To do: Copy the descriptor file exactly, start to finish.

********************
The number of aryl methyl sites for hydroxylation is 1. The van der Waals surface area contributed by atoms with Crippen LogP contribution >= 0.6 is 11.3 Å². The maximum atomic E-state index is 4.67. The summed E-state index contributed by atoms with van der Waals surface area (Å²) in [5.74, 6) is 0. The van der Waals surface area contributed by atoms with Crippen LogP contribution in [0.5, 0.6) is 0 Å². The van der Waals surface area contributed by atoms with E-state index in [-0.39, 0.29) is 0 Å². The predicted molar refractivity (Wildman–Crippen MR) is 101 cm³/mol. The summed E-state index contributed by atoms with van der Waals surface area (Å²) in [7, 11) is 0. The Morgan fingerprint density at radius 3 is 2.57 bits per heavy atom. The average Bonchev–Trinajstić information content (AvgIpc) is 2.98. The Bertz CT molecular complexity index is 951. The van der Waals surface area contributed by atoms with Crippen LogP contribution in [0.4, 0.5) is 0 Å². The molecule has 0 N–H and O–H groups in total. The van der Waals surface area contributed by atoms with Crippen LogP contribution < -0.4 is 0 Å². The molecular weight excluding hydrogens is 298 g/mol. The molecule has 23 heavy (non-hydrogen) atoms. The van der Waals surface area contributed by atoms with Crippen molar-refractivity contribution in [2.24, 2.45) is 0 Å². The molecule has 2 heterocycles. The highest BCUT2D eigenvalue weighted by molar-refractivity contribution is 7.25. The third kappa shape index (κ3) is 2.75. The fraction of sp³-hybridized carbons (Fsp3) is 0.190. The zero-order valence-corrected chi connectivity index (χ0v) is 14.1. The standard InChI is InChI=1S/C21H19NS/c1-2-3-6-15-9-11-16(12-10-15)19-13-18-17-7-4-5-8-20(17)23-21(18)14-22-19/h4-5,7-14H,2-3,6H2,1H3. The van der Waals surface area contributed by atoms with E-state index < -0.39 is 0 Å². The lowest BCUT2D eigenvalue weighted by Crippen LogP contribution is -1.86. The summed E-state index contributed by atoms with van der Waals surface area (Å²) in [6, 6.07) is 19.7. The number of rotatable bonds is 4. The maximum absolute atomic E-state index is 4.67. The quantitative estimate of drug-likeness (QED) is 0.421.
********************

The number of aryl methyl sites for hydroxylation is 1. The van der Waals surface area contributed by atoms with Crippen LogP contribution >= 0.6 is 11.3 Å². The maximum atomic E-state index is 4.67. The summed E-state index contributed by atoms with van der Waals surface area (Å²) in [5.74, 6) is 0. The van der Waals surface area contributed by atoms with Crippen LogP contribution in [0.5, 0.6) is 0 Å². The van der Waals surface area contributed by atoms with E-state index in [-0.39, 0.29) is 0 Å². The predicted molar refractivity (Wildman–Crippen MR) is 101 cm³/mol. The summed E-state index contributed by atoms with van der Waals surface area (Å²) in [7, 11) is 0. The Morgan fingerprint density at radius 3 is 2.57 bits per heavy atom. The average Bonchev–Trinajstić information content (AvgIpc) is 2.98. The Bertz CT molecular complexity index is 951. The van der Waals surface area contributed by atoms with Crippen LogP contribution in [0.4, 0.5) is 0 Å². The molecule has 0 N–H and O–H groups in total. The van der Waals surface area contributed by atoms with Crippen LogP contribution < -0.4 is 0 Å². The molecular weight excluding hydrogens is 298 g/mol. The molecule has 23 heavy (non-hydrogen) atoms. The van der Waals surface area contributed by atoms with Crippen molar-refractivity contribution in [2.24, 2.45) is 0 Å². The molecule has 2 heterocycles. The highest BCUT2D eigenvalue weighted by molar-refractivity contribution is 7.25. The third kappa shape index (κ3) is 2.75. The fraction of sp³-hybridized carbons (Fsp3) is 0.190. The zero-order valence-corrected chi connectivity index (χ0v) is 14.1. The standard InChI is InChI=1S/C21H19NS/c1-2-3-6-15-9-11-16(12-10-15)19-13-18-17-7-4-5-8-20(17)23-21(18)14-22-19/h4-5,7-14H,2-3,6H2,1H3. The van der Waals surface area contributed by atoms with E-state index < -0.39 is 0 Å². The lowest BCUT2D eigenvalue weighted by Crippen LogP contribution is -1.86. The summed E-state index contributed by atoms with van der Waals surface area (Å²) in [6, 6.07) is 19.7. The number of rotatable bonds is 4. The maximum absolute atomic E-state index is 4.67. The quantitative estimate of drug-likeness (QED) is 0.421.